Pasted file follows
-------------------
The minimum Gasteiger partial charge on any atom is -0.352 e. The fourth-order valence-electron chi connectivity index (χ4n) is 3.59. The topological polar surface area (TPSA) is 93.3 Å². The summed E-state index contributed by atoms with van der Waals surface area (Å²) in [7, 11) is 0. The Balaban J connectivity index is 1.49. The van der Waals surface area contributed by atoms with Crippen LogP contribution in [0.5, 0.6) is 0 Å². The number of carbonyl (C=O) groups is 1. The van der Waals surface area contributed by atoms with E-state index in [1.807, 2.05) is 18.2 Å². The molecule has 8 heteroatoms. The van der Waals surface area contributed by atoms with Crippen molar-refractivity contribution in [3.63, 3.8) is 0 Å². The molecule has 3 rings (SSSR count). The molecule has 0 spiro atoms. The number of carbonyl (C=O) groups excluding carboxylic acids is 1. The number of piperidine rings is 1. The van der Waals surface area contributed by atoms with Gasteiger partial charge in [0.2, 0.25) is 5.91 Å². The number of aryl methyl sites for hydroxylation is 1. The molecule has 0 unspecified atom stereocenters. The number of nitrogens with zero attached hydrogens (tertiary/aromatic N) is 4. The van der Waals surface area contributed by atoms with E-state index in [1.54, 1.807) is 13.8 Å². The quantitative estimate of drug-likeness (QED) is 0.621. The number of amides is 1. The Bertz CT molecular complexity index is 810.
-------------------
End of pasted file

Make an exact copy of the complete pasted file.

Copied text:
The minimum Gasteiger partial charge on any atom is -0.352 e. The fourth-order valence-electron chi connectivity index (χ4n) is 3.59. The topological polar surface area (TPSA) is 93.3 Å². The summed E-state index contributed by atoms with van der Waals surface area (Å²) in [7, 11) is 0. The Balaban J connectivity index is 1.49. The van der Waals surface area contributed by atoms with Crippen LogP contribution in [0.5, 0.6) is 0 Å². The number of carbonyl (C=O) groups is 1. The van der Waals surface area contributed by atoms with E-state index in [1.807, 2.05) is 18.2 Å². The molecule has 8 heteroatoms. The van der Waals surface area contributed by atoms with Crippen molar-refractivity contribution in [3.63, 3.8) is 0 Å². The molecule has 3 rings (SSSR count). The molecule has 0 spiro atoms. The number of carbonyl (C=O) groups excluding carboxylic acids is 1. The number of piperidine rings is 1. The van der Waals surface area contributed by atoms with Gasteiger partial charge in [0.2, 0.25) is 5.91 Å². The number of aryl methyl sites for hydroxylation is 1. The molecule has 0 unspecified atom stereocenters. The number of nitrogens with zero attached hydrogens (tertiary/aromatic N) is 4. The van der Waals surface area contributed by atoms with E-state index in [1.54, 1.807) is 13.8 Å². The quantitative estimate of drug-likeness (QED) is 0.621. The number of amides is 1. The Bertz CT molecular complexity index is 810.